Muslims across Minnesota are celebrating the beginning of Ramadan this weekend.

During the monthlong holy period, Muslims fast without food or drink — from dawn to sunset — as an exercise in patience and humility. They also perform charitable acts, pray five times a day and spend more time reading the Qur’an.

“Everyone, especially here, has a fast-paced life,” said Lori Saroya, executive director of the Council on American-Islamic Relations of Minnesota (CAIR-MN). “It gives them an opportunity to step back and evaluate themselves and their faith.”

Ramadan takes place during the ninth month of the Islamic lunar calendar and moves ahead on the calendar 11 days each year.

This year’s fasting period has fallen during the longest and hottest days, meaning the state’s 150,000 Muslims could be fasting nearly 16 hours each day, offering prayers around midnight, then rising as early as 3 a.m. to consume big breakfasts.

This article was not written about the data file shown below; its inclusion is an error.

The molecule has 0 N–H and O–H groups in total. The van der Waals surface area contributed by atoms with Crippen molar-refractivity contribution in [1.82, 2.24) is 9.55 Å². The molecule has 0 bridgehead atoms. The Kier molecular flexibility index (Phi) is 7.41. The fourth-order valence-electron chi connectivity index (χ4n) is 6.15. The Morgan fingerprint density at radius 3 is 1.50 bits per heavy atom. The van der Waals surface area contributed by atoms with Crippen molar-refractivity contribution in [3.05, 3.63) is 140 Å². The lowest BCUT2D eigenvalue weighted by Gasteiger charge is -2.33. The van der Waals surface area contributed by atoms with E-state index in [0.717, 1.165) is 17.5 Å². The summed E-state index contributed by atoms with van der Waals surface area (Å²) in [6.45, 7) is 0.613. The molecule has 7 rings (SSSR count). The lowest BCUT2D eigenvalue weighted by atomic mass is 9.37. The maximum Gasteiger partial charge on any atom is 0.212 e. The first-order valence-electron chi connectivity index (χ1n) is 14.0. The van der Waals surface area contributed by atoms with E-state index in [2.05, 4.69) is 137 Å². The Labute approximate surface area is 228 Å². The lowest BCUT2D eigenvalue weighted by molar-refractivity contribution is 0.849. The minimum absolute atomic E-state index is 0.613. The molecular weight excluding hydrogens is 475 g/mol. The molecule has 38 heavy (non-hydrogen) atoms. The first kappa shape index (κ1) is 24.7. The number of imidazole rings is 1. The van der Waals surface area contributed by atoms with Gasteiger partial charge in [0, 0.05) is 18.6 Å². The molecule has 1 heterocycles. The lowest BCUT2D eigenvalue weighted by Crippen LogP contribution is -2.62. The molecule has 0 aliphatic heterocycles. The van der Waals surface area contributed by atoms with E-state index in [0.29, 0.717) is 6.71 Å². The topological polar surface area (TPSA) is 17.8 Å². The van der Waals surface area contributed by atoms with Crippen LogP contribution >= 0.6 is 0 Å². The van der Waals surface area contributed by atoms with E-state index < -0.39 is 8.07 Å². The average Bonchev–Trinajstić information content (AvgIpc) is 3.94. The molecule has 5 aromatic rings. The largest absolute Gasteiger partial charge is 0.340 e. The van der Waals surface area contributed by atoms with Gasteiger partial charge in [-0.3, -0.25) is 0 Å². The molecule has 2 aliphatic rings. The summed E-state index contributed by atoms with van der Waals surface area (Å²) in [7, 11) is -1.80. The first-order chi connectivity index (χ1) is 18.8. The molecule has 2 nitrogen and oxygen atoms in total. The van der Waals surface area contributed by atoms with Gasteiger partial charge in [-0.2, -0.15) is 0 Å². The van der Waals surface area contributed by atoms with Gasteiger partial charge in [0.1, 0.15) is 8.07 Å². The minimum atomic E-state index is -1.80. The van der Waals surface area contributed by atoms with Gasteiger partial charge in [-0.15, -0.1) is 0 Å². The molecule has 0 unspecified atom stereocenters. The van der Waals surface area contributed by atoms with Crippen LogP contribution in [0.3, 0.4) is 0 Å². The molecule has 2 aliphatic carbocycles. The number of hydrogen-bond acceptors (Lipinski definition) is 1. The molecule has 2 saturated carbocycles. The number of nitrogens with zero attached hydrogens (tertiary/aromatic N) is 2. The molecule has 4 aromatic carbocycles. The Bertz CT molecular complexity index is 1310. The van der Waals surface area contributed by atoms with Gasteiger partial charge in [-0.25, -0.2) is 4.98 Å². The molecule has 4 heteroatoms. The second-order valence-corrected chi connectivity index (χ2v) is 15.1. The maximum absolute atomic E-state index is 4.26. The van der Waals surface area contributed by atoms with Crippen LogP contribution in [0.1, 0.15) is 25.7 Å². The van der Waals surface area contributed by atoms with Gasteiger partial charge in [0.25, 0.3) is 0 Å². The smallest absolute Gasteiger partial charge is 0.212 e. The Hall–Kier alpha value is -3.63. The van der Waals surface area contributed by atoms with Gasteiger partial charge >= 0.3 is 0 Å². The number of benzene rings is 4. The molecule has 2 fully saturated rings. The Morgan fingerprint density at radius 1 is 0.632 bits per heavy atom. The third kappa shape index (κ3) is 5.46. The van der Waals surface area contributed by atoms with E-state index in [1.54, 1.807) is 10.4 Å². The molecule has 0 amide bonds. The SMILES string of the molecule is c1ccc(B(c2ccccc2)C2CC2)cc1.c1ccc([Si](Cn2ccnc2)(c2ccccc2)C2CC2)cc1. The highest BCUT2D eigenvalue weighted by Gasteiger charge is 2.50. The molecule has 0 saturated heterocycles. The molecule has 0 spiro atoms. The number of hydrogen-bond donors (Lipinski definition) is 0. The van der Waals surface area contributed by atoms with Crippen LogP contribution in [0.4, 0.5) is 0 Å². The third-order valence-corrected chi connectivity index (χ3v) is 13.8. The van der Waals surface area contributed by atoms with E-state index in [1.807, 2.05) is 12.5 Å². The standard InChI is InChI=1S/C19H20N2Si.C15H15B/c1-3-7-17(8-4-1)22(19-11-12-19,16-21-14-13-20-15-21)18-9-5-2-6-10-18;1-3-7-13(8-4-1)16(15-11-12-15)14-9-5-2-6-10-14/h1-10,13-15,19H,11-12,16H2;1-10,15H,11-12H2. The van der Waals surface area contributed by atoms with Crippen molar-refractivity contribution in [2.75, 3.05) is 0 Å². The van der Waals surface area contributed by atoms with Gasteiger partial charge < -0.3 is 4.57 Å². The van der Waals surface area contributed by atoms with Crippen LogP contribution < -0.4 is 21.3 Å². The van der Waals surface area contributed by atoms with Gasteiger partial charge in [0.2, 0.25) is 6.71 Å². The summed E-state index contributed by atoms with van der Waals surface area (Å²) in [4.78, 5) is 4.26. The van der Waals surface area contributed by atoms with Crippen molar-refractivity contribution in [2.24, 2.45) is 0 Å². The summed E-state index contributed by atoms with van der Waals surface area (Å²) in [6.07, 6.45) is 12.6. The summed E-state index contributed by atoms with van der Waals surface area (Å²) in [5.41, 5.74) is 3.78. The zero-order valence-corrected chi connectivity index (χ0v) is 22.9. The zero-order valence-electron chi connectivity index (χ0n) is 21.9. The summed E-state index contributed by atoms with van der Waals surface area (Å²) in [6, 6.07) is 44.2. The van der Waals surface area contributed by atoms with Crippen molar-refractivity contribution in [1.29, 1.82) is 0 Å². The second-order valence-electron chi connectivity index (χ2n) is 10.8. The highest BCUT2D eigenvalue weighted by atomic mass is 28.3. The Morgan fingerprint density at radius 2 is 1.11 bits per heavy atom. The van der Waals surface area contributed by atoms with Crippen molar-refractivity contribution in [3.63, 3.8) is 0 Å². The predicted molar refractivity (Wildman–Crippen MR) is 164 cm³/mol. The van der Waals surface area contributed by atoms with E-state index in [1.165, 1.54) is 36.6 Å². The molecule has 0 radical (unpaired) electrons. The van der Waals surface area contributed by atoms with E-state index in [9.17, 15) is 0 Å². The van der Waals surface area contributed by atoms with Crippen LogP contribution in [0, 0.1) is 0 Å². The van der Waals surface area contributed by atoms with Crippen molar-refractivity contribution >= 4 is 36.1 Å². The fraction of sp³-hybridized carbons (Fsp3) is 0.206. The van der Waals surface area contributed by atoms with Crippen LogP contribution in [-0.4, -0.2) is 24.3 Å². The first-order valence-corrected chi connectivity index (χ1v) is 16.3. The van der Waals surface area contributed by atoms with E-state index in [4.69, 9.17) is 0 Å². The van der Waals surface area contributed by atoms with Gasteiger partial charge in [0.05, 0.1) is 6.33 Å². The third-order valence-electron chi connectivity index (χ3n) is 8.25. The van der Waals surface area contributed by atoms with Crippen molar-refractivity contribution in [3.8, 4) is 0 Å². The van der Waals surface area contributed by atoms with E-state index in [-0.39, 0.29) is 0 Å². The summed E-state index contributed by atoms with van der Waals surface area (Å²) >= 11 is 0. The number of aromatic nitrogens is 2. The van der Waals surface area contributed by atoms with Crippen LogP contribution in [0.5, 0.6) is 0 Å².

But “we’re getting used to it,” Saroya said. “It’s just another opportunity for the community to come together.”

It’s also an opportunity for organizations like hers to raise funds.

On July 12, CAIR-MN will hold its eight-annual Ramadan Dinner on Civil Rights at the University of Minnesota — part of the city of Minneapolis’ celebration of the 50th Anniversary of the Civil Rights Act.

The Muslim American Society of Minnesota also has a fundraiser during Ramadan. It will take place at 8 p.m. July 4 at the Blaine Center and 8 p.m. July 5 at the Inver Grove Center; iftar, a fast-breaking meal, and dinner will be provided.

Ramadan is also an opportunity for non-Muslims to learn more about the faith.

Starting July 6, the Minnesota Council of Churches will host a series of events in partnership with the Muslim American Society of Minnesota at area mosques to bring Christians and Muslims together. For more information, go to


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